Closing business doors and opening windows for niche markets in rural NS
I like a good deal. I have to be a practical patty. I am a widowed single mother grad student. Hello? So needless to say, I’m pretty flexible on how to achieve a good bargain. I can do retail, outlet, and designer (and I do) but my moral compass tells me that when you can- chose to buy local.
Just the other day I purchased a fab (and oddly exactly matching) coat and pashmina from my local sally ann..and for less than 7 dollars, who can complain? (Hopefully the photo uploads my score of my Tickel Trunk in Tata). And no, they were not in the window or even on the same rack.
Deep underneath the supposed superficiality of fashion, is where I live…where fashion is a means of personal expression. Where anyone no matter their economic situations can dress for their success, where the right fit and the right style, can launch people places they may have never thought possible. I have never had cash to burn. But I have built a wardrobe that includes pieces (both new and vintage) that take me where I want to go when the time calls for it. There is nothing for me..like the rush of a great bargain, something that gives me pleasure to wear and confidence I need to live my life. Looking classy does not have to flashy.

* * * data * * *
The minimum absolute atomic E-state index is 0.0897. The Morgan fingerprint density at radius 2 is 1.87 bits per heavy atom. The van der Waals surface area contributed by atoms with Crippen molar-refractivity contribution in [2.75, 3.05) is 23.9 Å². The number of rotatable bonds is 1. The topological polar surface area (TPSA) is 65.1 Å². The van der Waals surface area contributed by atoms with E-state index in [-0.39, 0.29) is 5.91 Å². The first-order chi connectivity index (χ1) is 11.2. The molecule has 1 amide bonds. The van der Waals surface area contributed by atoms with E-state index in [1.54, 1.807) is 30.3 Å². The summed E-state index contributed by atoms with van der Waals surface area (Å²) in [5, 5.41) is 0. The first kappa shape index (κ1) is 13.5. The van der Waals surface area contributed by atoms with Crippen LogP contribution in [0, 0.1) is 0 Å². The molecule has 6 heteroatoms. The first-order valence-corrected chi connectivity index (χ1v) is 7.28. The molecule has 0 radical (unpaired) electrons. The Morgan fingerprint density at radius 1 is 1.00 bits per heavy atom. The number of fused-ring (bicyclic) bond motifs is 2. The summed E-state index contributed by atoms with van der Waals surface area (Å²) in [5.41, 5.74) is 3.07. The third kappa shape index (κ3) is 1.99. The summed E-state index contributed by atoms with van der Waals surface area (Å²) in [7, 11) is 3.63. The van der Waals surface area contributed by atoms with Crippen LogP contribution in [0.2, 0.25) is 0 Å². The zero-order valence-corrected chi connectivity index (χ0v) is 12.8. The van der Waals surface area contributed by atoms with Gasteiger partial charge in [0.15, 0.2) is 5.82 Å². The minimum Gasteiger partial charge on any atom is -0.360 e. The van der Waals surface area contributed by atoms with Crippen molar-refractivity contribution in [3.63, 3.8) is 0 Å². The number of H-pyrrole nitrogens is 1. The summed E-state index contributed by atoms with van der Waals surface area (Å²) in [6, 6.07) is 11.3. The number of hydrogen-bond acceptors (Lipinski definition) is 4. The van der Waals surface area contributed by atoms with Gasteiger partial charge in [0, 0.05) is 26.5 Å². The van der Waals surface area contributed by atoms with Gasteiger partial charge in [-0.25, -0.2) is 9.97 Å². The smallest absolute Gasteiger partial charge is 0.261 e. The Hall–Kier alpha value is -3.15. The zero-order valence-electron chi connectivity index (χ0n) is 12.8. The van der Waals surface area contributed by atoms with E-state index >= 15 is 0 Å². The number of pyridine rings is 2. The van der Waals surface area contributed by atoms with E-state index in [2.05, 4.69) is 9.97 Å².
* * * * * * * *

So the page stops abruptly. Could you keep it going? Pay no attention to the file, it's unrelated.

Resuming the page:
While admitting that I was only window shopping the Boxing Day sales I am impressed by the ability of small fashion set ups to act like a barnacle in rural NS ad cling to life in uncertain economic times. Who says I need to forsake my passion for fashion with my PR guru and business sense. Here is what I did pro bono yesterday to avoid being overwhelmed with grad school work…
Still a stop-and-shop place
Re: “Truro loses another century-old store” (Dec. 31).
The closing of Margolians, a Hub Town staple “stop and shop” for many Nova Scotians and visitors for a long time, does bring some nostalgia and sound alarms. But let’s focus on the up-side. Despite one store closing, there still is a reason to stop and shop in Truro, and I am impressed.
The place to stop is the mid-section of Prince, hosting a few choice clothing stores, such as B’s Knees and Lou Lou, and a consignment store across the street. Living in Tatamagouche, Truro can be the go-to place where I bank, or shop for things not found in the village.
I appreciate the vital economic impact that entrepreneurship brings to rural communities so we all don’t have to go to the city. Travellers still have options and reasons to stop and shop in Truro, and I have access to shop around for what I need without travelling. Win-win.
Ashley Kowalewski, Tatamagouche
Found in print at: http://thechronicleherald.ca/letters/48917-voice-people